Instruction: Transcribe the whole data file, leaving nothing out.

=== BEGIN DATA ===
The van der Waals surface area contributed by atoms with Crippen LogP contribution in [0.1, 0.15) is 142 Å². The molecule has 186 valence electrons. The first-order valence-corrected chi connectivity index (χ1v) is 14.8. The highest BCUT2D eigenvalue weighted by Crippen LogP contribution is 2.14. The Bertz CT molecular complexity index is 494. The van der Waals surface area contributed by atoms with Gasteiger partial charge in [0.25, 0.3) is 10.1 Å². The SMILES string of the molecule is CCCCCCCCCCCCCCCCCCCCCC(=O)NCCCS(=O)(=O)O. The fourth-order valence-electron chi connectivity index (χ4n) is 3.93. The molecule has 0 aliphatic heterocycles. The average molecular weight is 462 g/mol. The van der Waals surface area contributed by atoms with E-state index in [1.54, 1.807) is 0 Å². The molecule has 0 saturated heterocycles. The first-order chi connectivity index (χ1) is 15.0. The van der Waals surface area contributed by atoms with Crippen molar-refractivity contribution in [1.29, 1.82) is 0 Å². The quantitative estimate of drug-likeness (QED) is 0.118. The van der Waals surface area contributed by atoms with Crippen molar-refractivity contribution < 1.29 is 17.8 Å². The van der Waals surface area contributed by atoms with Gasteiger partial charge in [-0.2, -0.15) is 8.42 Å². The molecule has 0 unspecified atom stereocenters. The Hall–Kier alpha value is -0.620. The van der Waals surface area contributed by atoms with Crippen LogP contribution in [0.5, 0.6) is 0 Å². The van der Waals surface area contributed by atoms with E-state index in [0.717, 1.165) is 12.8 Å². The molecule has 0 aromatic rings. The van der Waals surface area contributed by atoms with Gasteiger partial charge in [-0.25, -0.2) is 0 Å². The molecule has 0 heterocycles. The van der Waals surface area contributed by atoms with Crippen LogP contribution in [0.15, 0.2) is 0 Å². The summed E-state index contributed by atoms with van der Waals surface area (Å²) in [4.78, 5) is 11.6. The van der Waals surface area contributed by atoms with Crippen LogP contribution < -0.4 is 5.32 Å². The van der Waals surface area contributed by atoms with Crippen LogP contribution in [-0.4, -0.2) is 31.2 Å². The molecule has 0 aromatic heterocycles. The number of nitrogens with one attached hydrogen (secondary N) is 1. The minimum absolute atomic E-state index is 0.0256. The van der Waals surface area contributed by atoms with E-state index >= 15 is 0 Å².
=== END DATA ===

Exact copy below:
The van der Waals surface area contributed by atoms with Crippen LogP contribution in [0.1, 0.15) is 142 Å². The molecule has 186 valence electrons. The first-order valence-corrected chi connectivity index (χ1v) is 14.8. The highest BCUT2D eigenvalue weighted by Crippen LogP contribution is 2.14. The Bertz CT molecular complexity index is 494. The van der Waals surface area contributed by atoms with Gasteiger partial charge in [0.25, 0.3) is 10.1 Å². The SMILES string of the molecule is CCCCCCCCCCCCCCCCCCCCCC(=O)NCCCS(=O)(=O)O. The fourth-order valence-electron chi connectivity index (χ4n) is 3.93. The molecule has 0 aliphatic heterocycles. The average molecular weight is 462 g/mol. The van der Waals surface area contributed by atoms with E-state index in [1.54, 1.807) is 0 Å². The molecule has 0 saturated heterocycles. The first-order chi connectivity index (χ1) is 15.0. The van der Waals surface area contributed by atoms with Crippen molar-refractivity contribution in [1.29, 1.82) is 0 Å². The quantitative estimate of drug-likeness (QED) is 0.118. The van der Waals surface area contributed by atoms with Crippen molar-refractivity contribution < 1.29 is 17.8 Å². The van der Waals surface area contributed by atoms with Gasteiger partial charge in [-0.2, -0.15) is 8.42 Å². The molecule has 0 unspecified atom stereocenters. The Hall–Kier alpha value is -0.620. The van der Waals surface area contributed by atoms with Crippen LogP contribution in [0.5, 0.6) is 0 Å². The van der Waals surface area contributed by atoms with E-state index in [0.717, 1.165) is 12.8 Å². The molecule has 0 aromatic rings. The van der Waals surface area contributed by atoms with Gasteiger partial charge in [-0.25, -0.2) is 0 Å². The molecule has 0 heterocycles. The van der Waals surface area contributed by atoms with Crippen LogP contribution in [0.15, 0.2) is 0 Å². The summed E-state index contributed by atoms with van der Waals surface area (Å²) in [4.78, 5) is 11.6. The van der Waals surface area contributed by atoms with Crippen LogP contribution < -0.4 is 5.32 Å². The van der Waals surface area contributed by atoms with Crippen LogP contribution in [-0.4, -0.2) is 31.2 Å². The molecule has 0 aromatic heterocycles. The number of nitrogens with one attached hydrogen (secondary N) is 1. The minimum absolute atomic E-state index is 0.0256. The van der Waals surface area contributed by atoms with E-state index >= 15 is 0 Å².